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The armed clash in the Kerch Strait has opened a new chapter in Ukraine’s post-Soviet history. On November 25, Russian gunboats fired on a Ukrainian naval convoy; rammed a Ukrainian tugboat; and captured this tugboat, two other boats, and all their crew. President Petro Poroshenko responded by saying Ukraine was under threat and declaring martial law.
The imposition of martial law—albeit in a less draconian fashion than first countenanced, in ten regions of the country and for thirty days—is unprecedented. It owes more to Poroshenko’s own political situation, four months ahead of presidential elections, than it does to the confrontation in the Kerch Strait.
No Ukrainian leader before Poroshenko took this step, even in 2014 at a time of much more intense crisis. In January of that year, former president Viktor Yanukovych tried to assume emergency powers in the face of mass street protests. He never managed to suppress the demonstrations and ended up fleeing the country a month later.
The subsequent loss of Crimea and the start of fighting in Donbas that followed did not lead to a state of emergency, either. The only politician who called for this measure in 2014 was acting president (and speaker of parliament) Oleksandr Turchinov—the same man who initiated martial law last week. Instead, fearing a direct military confrontation with Russia, the authorities in Kiev preferred to term their military operation in eastern Ukraine an “anti-terrorist campaign.”
The Ukrainian public mostly accepted this state of affairs. A new law setting out the terms of martial law was adopted by parliament in May 2015 but not used—until now.
That Poroshenko chose to introduce martial law in response to the incident in the Kerch Strait indicates a degree of desperation on his part. His ratings ahead of presidential elections scheduled for March 31 of next year are low, according to all opinion polls. Surveys show him to be behind not just his main opponent Yulia Tymoshenko but even the maverick candidate, the comedian Volodymyr Zelenskiy.
The formal reason for the measure is serious, being the first direct military clash between Ukraine and Russia, not merely with Russian armed men masquerading as “visitors” or “tourists.” The extent of martial law has also been watered down, lasting for thirty days instead of sixty, and only covering border regions of Ukraine. All the same, it has alarmed the president’s opponents, as it is due to end just on the eve of the electoral campaign.
In the short term, Poroshenko has undoubtedly wrong-footed his political opponents. His main adversary, Tymoshenko, was forced to support the imposition of martial law. Hitherto she had accused Poroshenko of not being sufficiently patriotic, of playing games with Moscow and doing “business in blood.” She can no longer play that patriotic card against him. Poroshenko’s electoral slogan of “Army, Faith, Language” has received a boost, especially given that the army enjoys widespread public trust.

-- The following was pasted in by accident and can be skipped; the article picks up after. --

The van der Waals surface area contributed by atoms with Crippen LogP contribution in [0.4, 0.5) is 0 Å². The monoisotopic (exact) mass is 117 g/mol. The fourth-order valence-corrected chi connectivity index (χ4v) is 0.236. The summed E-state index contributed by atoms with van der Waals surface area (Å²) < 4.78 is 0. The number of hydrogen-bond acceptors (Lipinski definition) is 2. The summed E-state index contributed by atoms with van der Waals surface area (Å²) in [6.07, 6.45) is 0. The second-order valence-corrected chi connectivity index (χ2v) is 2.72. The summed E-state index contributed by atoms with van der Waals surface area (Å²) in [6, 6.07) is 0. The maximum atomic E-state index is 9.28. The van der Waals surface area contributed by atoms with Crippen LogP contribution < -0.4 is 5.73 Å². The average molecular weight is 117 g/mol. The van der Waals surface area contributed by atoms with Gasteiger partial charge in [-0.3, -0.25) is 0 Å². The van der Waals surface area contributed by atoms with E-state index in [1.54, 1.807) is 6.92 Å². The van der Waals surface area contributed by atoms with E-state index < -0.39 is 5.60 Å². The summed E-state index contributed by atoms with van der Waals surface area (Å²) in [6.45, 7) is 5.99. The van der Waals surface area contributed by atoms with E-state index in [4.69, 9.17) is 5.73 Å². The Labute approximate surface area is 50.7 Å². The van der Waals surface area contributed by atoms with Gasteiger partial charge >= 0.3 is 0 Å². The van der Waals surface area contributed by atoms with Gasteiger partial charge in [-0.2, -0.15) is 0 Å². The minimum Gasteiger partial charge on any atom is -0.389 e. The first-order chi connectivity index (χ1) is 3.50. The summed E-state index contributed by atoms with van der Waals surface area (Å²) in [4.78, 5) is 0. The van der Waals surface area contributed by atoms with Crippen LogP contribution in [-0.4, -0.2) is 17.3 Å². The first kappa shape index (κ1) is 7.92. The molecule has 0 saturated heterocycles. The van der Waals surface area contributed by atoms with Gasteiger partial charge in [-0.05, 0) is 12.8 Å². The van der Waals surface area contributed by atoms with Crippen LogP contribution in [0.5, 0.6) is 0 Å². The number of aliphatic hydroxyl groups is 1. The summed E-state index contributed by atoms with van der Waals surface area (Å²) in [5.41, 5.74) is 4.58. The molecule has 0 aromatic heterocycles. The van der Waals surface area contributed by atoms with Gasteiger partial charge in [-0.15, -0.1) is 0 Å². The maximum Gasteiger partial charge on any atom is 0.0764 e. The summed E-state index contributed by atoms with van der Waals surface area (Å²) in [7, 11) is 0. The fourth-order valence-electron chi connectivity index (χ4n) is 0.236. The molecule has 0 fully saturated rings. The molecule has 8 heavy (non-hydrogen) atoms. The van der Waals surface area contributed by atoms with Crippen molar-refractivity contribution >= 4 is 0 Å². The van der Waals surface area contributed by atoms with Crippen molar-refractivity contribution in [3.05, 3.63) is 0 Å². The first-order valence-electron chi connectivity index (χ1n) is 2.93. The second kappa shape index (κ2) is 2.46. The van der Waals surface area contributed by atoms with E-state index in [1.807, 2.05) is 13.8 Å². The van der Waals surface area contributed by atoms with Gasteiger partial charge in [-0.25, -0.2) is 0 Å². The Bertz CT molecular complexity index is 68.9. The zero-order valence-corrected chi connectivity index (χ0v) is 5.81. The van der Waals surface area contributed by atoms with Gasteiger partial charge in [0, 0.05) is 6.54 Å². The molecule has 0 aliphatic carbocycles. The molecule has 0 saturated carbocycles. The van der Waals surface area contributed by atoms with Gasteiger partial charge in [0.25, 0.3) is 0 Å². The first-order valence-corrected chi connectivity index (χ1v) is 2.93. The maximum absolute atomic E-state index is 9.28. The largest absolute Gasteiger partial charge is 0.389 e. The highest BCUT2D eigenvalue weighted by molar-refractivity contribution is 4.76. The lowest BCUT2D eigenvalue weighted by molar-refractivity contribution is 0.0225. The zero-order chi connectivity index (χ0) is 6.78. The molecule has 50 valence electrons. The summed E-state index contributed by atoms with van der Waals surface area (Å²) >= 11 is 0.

The president has also outwitted the Opposition Bloc, which voted against the measure, and now stands accused of being a pro-Russian “fifth column.” As martial law is being imposed in regions that traditionally voted for Yanukovych’s Party of Regions and would now support the Opposition Bloc, the government now has a chance to purge local bureaucracies that might have got out the vote for pro-Russian opposition candidates.
Yet any attempt to divide Ukraine into “us” and “them” also summons up a melancholy sense of déjà vu. For many years before 2014, Ukrainian elections were framed as a fierce battle between the more nationalist west and center of the country and the supposedly more pro-Russian east and south. Russia exploited this split so as to intervene in Ukraine’s domestic affairs, and many political careers were made on it. Poroshenko risks recreating this regional political divide once more.
A temporary success could still turn into a Pyrrhic victory for Poroshenko. Speculation that the president was planning to use the crisis to postpone elections have already fostered suspicion of his intentions. His Western partners are also skeptical, insisting that nothing justifies a deviation from democratic norms.
Much depends on how the implementation of martial law in the ten regions now works in practice. The president needs to show that this action was not just a pre-election maneuver. He is seeking to persuade the public that he is fit to again play the role of the “defender of the nation,” as he did in 2014.
The paradox of the situation is that Poroshenko is more likely to succeed in that goal if Russia escalates tensions. An escalation will prove that martial law was the correct response. It will not be so good for Ukraine as a whole, however.
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